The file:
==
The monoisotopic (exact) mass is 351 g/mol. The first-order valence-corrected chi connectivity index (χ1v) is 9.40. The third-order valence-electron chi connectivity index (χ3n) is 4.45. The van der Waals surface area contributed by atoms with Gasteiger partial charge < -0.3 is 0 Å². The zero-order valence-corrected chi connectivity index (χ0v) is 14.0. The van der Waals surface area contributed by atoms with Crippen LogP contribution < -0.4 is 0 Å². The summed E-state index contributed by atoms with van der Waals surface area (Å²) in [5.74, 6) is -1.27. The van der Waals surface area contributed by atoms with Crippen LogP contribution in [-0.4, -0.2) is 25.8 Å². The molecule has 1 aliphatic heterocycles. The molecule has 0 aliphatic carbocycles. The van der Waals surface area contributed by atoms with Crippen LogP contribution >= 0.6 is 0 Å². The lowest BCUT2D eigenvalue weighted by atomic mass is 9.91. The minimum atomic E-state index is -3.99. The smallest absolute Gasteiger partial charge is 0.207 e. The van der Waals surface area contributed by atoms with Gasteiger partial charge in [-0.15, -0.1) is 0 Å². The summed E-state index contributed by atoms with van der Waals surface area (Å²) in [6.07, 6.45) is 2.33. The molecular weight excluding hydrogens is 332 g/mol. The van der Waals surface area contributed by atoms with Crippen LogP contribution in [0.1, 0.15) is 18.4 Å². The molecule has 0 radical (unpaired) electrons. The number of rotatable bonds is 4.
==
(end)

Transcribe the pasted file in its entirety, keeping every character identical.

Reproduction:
The monoisotopic (exact) mass is 351 g/mol. The first-order valence-corrected chi connectivity index (χ1v) is 9.40. The third-order valence-electron chi connectivity index (χ3n) is 4.45. The van der Waals surface area contributed by atoms with Gasteiger partial charge < -0.3 is 0 Å². The zero-order valence-corrected chi connectivity index (χ0v) is 14.0. The van der Waals surface area contributed by atoms with Crippen LogP contribution < -0.4 is 0 Å². The summed E-state index contributed by atoms with van der Waals surface area (Å²) in [5.74, 6) is -1.27. The van der Waals surface area contributed by atoms with Crippen LogP contribution in [-0.4, -0.2) is 25.8 Å². The molecule has 1 aliphatic heterocycles. The molecule has 0 aliphatic carbocycles. The van der Waals surface area contributed by atoms with Crippen LogP contribution >= 0.6 is 0 Å². The lowest BCUT2D eigenvalue weighted by atomic mass is 9.91. The minimum atomic E-state index is -3.99. The smallest absolute Gasteiger partial charge is 0.207 e. The van der Waals surface area contributed by atoms with Gasteiger partial charge in [-0.15, -0.1) is 0 Å². The summed E-state index contributed by atoms with van der Waals surface area (Å²) in [6.07, 6.45) is 2.33. The molecular weight excluding hydrogens is 332 g/mol. The van der Waals surface area contributed by atoms with Crippen LogP contribution in [0.1, 0.15) is 18.4 Å². The molecule has 0 radical (unpaired) electrons. The number of rotatable bonds is 4.